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NureyevThe Russian Years


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#1 Mel Johnson

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Posted 29 August 2007 - 07:15 PM

Well, let me be the first on this forum.

What did you all think of the show?

#2 ViolinConcerto

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Posted 29 August 2007 - 07:36 PM

I was stunned, surprised, amazed, saddened, horrified and deeply touched.
I also wished I had seen him live before I did when he already seemed as if he was exhausted, back in 1984.

I am not as familiar with Classical (Romantic) repertoire as others (especially you, Mel) who participate in these panels, but watching the Bluebird variation, the coda of the solo in Sleeping Beauty and the solo in Swan Lake, (I had no idea that the Prince had fouettees, too!) his energy and beauty floored me. I was cheering and clapping in my living room, scaring my cats. Plus, I, who don't usually like all the "emoting" in Giselle, was just mesmerized watching him with that big bouquet of lillies.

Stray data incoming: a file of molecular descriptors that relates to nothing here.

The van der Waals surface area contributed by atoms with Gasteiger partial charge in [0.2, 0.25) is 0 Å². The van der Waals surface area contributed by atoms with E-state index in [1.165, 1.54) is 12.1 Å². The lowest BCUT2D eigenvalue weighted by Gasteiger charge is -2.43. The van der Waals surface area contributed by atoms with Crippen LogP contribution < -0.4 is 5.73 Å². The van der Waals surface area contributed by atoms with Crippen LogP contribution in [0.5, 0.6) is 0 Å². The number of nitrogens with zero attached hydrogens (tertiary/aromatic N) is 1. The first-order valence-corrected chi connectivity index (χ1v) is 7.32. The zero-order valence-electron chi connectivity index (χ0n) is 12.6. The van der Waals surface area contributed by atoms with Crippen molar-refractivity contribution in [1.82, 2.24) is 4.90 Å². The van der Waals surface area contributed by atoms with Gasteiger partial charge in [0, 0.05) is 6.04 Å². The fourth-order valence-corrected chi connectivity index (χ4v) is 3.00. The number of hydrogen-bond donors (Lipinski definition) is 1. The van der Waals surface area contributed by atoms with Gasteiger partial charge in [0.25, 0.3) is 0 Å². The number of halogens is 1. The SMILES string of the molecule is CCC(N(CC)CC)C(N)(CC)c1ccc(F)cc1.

The early films, taken by his friend, "for him to study" were a privilege to see, and very interesting. His drive was just unmatchable.

The spy story part, the behavior of the Soviets, was just horrific. What brutes. What they did also to his friends and family, what they wanted to do to him ("break his legs"), and what they did do when he performed with de Cuevas was unforgivable.

It was also wonderful to hear him speak, to see those close-ups of him -- the first ones where he said nothing, and later in the film where he spoke -- were beautiful and thrilling.

No superlatives left.

#3 carbro

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Posted 29 August 2007 - 08:20 PM

Alexandra, in closing the earlier thread, noted

The footage at the beginning was when he was in the police station, having just been arrested, with Fonteyn, for being at a party in San Francisco at which marijuana was another guest. I've always been amazed that he could have been that calm and cool, when he must have been terrified -- it could have meant deportation.